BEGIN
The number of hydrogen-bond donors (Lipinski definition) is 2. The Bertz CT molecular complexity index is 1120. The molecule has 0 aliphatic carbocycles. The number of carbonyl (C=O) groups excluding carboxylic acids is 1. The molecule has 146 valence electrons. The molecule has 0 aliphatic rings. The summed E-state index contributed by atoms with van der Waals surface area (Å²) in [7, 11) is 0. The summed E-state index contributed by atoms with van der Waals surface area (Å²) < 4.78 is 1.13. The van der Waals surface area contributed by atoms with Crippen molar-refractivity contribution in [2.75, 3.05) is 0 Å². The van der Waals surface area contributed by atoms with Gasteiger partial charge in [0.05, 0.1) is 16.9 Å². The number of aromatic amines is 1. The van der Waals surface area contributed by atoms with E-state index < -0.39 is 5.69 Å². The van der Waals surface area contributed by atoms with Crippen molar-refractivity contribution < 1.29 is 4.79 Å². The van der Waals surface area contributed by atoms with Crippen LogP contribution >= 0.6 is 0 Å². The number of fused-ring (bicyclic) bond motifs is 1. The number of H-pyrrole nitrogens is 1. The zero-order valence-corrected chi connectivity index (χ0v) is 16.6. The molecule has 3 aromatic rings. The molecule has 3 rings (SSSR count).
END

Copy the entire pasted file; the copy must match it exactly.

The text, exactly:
The number of hydrogen-bond donors (Lipinski definition) is 2. The Bertz CT molecular complexity index is 1120. The molecule has 0 aliphatic carbocycles. The number of carbonyl (C=O) groups excluding carboxylic acids is 1. The molecule has 146 valence electrons. The molecule has 0 aliphatic rings. The summed E-state index contributed by atoms with van der Waals surface area (Å²) in [7, 11) is 0. The summed E-state index contributed by atoms with van der Waals surface area (Å²) < 4.78 is 1.13. The van der Waals surface area contributed by atoms with Crippen molar-refractivity contribution in [2.75, 3.05) is 0 Å². The van der Waals surface area contributed by atoms with Gasteiger partial charge in [0.05, 0.1) is 16.9 Å². The number of aromatic amines is 1. The van der Waals surface area contributed by atoms with E-state index < -0.39 is 5.69 Å². The van der Waals surface area contributed by atoms with Crippen molar-refractivity contribution < 1.29 is 4.79 Å². The van der Waals surface area contributed by atoms with Crippen LogP contribution >= 0.6 is 0 Å². The number of fused-ring (bicyclic) bond motifs is 1. The number of H-pyrrole nitrogens is 1. The zero-order valence-corrected chi connectivity index (χ0v) is 16.6. The molecule has 3 aromatic rings. The molecule has 3 rings (SSSR count).